NBA referees must be vaccinated against COVID-19 if they want to officiate games this season.
The NBA announced on Saturday that it had struck a deal with the National Basketball Referees Association that ensured all whistleblowers were required to be vaccinated.
Part of the referees' agreement with the NBA also says that those working games will receive booster shots once they become recommended.
The NBRA voting on the issue took place earlier this week.
The agreement with the referees was revealed one day after the league told its teams that anyone within close proximity - defined in most cases as being 15 feet - of players and referees will also have to be vaccinated.
That mandate covers, among others, coaches, support staff travelling with teams, locker room attendants and those working at official scorer's tables in NBA arenas.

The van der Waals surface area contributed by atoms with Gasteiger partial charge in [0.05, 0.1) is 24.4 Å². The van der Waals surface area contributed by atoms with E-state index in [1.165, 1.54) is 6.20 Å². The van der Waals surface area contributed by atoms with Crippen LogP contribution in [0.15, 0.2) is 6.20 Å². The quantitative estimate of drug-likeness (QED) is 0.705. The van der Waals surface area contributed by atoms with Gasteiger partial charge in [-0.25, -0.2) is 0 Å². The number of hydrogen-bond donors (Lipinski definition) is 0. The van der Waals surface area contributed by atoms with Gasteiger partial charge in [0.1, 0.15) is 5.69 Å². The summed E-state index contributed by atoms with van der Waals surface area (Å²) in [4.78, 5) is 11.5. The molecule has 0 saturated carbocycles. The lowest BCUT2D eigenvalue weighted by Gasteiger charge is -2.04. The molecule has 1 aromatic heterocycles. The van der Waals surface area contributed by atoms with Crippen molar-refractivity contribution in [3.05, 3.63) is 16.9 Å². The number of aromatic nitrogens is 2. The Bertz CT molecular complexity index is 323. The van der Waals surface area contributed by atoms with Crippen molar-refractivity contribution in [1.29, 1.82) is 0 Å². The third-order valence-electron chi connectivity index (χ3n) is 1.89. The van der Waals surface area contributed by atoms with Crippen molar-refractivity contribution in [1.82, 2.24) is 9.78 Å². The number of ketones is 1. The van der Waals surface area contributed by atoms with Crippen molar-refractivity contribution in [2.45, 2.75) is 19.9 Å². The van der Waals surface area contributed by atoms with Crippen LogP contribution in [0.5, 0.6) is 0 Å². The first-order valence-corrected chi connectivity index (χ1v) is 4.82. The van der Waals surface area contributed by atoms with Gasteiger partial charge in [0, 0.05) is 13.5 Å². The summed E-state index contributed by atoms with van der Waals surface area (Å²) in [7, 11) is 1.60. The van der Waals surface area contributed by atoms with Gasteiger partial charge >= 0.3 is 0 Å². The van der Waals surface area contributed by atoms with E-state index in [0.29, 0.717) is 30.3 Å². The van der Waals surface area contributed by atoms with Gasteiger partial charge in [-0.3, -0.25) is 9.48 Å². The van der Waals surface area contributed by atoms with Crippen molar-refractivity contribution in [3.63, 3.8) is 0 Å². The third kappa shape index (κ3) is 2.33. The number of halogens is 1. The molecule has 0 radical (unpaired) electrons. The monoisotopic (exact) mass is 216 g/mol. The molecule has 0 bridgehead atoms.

Players are not required to be fully vaccinated, though many were last season after the league encouraged them to do so by agreeing to relax some health and safety protocols for those who were.
Those included fewer mandated coronavirus tests, no quarantine requirements following contact tracing issues and more freedoms on road trips.
As is the case with team employees, any referees who have a documented medical or religious reason to not be vaccinated may seek an exemption.
Without that exemption, any unvaccinated referee will not be eligible to work games, the NBA said.
Referees have been dealing with enhanced safety measures since NBA play resumed in the re-start bubble at Walt Disney World in Florida in July 2020, including having small cloth bags over their whistles and changes in how - and how often - they travel.
NBA training camps open in late September.
Australian Associated Press